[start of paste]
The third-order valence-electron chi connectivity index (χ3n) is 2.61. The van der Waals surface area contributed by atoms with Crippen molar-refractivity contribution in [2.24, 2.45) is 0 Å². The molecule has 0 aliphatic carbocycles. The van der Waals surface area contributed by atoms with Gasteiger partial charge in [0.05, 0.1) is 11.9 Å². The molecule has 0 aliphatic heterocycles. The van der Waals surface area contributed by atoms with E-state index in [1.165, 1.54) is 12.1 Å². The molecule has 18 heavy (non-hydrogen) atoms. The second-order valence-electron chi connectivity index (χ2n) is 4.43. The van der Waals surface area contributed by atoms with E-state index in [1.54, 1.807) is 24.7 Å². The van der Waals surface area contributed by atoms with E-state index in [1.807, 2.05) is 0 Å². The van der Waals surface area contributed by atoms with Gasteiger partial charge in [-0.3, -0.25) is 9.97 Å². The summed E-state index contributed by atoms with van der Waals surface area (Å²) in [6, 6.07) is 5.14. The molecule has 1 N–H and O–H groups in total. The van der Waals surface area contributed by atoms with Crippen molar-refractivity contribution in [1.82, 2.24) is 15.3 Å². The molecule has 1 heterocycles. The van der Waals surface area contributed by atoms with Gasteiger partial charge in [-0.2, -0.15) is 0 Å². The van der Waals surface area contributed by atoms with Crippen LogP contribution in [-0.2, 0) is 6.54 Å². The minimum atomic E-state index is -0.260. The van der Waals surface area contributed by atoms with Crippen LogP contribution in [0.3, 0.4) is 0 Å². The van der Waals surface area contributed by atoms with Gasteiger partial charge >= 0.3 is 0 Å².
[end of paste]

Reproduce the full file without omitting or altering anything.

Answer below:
The third-order valence-electron chi connectivity index (χ3n) is 2.61. The van der Waals surface area contributed by atoms with Crippen molar-refractivity contribution in [2.24, 2.45) is 0 Å². The molecule has 0 aliphatic carbocycles. The van der Waals surface area contributed by atoms with Gasteiger partial charge in [0.05, 0.1) is 11.9 Å². The molecule has 0 aliphatic heterocycles. The van der Waals surface area contributed by atoms with E-state index in [1.165, 1.54) is 12.1 Å². The molecule has 18 heavy (non-hydrogen) atoms. The second-order valence-electron chi connectivity index (χ2n) is 4.43. The van der Waals surface area contributed by atoms with E-state index in [1.54, 1.807) is 24.7 Å². The van der Waals surface area contributed by atoms with E-state index in [1.807, 2.05) is 0 Å². The van der Waals surface area contributed by atoms with Gasteiger partial charge in [-0.3, -0.25) is 9.97 Å². The summed E-state index contributed by atoms with van der Waals surface area (Å²) in [6, 6.07) is 5.14. The molecule has 1 N–H and O–H groups in total. The van der Waals surface area contributed by atoms with Crippen molar-refractivity contribution in [1.82, 2.24) is 15.3 Å². The molecule has 1 heterocycles. The van der Waals surface area contributed by atoms with Gasteiger partial charge in [-0.2, -0.15) is 0 Å². The van der Waals surface area contributed by atoms with Crippen LogP contribution in [-0.2, 0) is 6.54 Å². The minimum atomic E-state index is -0.260. The van der Waals surface area contributed by atoms with Crippen LogP contribution in [0.3, 0.4) is 0 Å². The van der Waals surface area contributed by atoms with Gasteiger partial charge >= 0.3 is 0 Å².